Does Eating Sugar Cause Diabetes?

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WebMD Expert Answers: Is sugar the enemy? Where does/can it fit in the diet of someone with diabetes? Continue reading

Type 1 & Type 2 Diabetes: Causes, Signs, Symptoms & Prevention

Type 1 & Type 2 Diabetes: Causes, Signs, Symptoms & Prevention

Diabetes is a disease in which your blood glucose or blood sugar levels are so high that your body can't use it. Normally, the pancreas release insulin to help your body store and use sugar and fat from the food we eat. Diabetes occurs when the pancreas produce no insulin or very little insulin, or when the body does not respond appropriately to insulin. Diabetes is a metabolism disorder that cannot be cured as it is a life-long condition. It is entirely dependent on the way our body uses digested food for growth and energy. It is a long-term condition in which along with blood sugar levels, blood pressure and cholesterol levels should be monitored regularly, as those with diabetes are at a higher risk of developing cardiovascular problems.
Three types of Diabetes: Type 1 and Type 2
Type 1: This is a situation where the pancreas does not produce any insulin.
Type 2: The most common type, now found both in adults and children, this is the kind where the pancreas does not produce enough insulin for the body. Type 2 Diabetes can be controlled with a healthy and active lifestyle - by managing your weight, eating nutritious food and exercising regularly.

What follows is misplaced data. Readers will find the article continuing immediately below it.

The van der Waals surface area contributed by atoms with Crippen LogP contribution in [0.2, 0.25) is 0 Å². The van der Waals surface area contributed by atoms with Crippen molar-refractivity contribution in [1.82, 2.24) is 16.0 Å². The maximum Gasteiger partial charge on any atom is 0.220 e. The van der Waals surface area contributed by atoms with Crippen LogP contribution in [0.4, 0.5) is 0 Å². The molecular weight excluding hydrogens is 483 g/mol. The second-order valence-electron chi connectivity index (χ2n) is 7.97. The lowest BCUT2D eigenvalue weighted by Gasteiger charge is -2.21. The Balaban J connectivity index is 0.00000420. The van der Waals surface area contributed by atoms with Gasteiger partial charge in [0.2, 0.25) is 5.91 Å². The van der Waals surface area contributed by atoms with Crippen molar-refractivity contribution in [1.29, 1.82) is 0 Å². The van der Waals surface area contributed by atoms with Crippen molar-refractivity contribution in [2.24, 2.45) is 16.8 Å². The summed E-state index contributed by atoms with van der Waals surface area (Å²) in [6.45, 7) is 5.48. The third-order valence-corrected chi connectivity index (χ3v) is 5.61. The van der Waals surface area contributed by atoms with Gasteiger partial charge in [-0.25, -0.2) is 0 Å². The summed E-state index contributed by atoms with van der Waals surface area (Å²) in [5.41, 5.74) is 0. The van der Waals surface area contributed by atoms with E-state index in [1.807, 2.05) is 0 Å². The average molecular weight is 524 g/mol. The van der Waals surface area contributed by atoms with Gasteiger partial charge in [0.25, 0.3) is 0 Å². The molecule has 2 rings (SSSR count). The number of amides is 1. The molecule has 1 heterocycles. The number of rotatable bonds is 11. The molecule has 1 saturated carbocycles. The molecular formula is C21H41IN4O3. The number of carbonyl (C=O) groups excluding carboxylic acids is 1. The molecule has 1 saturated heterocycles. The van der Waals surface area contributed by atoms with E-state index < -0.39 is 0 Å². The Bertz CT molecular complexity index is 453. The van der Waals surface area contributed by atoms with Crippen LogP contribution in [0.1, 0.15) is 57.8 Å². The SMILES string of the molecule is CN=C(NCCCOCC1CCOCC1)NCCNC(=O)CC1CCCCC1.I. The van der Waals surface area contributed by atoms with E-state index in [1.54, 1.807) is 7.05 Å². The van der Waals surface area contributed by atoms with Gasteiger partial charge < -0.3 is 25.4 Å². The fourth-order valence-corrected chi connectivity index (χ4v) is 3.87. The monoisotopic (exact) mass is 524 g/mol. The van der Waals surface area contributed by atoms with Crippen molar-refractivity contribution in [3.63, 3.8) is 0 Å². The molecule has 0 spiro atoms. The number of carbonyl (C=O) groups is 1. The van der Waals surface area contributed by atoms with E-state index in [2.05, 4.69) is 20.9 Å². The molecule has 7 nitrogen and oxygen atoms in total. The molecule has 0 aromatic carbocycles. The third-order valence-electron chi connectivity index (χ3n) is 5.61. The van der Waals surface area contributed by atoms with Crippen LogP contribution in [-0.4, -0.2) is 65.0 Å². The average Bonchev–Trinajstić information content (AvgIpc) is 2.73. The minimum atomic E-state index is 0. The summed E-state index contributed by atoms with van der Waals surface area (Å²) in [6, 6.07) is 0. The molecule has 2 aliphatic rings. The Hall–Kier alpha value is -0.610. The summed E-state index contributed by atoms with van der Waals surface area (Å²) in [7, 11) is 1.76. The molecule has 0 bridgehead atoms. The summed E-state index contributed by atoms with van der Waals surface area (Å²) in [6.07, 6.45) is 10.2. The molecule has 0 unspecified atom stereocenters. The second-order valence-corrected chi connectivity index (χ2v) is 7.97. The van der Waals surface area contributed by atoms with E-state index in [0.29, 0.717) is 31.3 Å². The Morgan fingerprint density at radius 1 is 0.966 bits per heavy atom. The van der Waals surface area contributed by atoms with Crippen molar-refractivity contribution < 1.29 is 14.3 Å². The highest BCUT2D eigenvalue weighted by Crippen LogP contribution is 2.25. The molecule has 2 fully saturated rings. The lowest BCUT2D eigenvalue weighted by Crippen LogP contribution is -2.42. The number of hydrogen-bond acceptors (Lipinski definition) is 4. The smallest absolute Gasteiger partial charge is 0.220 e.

Some common symptoms of diabetes are hunger pangs, fatigue, frequent urination, weight gain and itchy skin. If diabetes is not managed, it can lead to eye complications like glaucoma and cataracts, hypertension, gum diseases, erectile dysfunction in males, infections and also wounds that take longer to heal.
While these are the most common causes, there are two main factors that lead to diabetes. One is when pancreas produces in Continue reading

Diabetes Testing: Type 2 Diabetes

Diabetes Testing: Type 2 Diabetes

The who, what, where, and why of diabetes testing
Everyone knows that Type 2 diabetes is a serious, long-term health condition that impairs bodily function, threatens quality of life, and can lead to other complications. And almost everyone knows that its incidence and prevalence are on the rise globally.
So why aren’t people routinely being tested for diabetes?
According to the Centers for Disease Control (CDC), through 2014, 21 million people had been diagnosed with diabetes in the U.S. alone. And the American Diabetes Association (ADA) reports 1.4 million Americans are diagnosed each year. These numbers are expected to increase, because
• More of the population is aging;
• More people are eating unhealthy diets; and
• Physical inactivity is on the rise.
The World Health Organization (WHO) has called diabetes a hidden global pandemic because, although it isn’t infectious or communicable, the number of people diagnosed with the condition is growing annually. It can lead to blindness, limb amputation, cardiovascular disease, and stroke. It overburdens health-care systems and reduces quality of life for patients and their families.
Given the increasing diagnoses, and the growing awareness of Type 2, it is imperative everyone knows the risk factors and the who, what, where, and why of getting tested for diabetes. By learning how you can help friends and loved ones determine their risk of diabetes, you could save a life.
Who is at risk?
Common risk factors for developing Type 2 diabetes include
• Being over age 40;
• Having obesity or excess weight;
• Having a Continue reading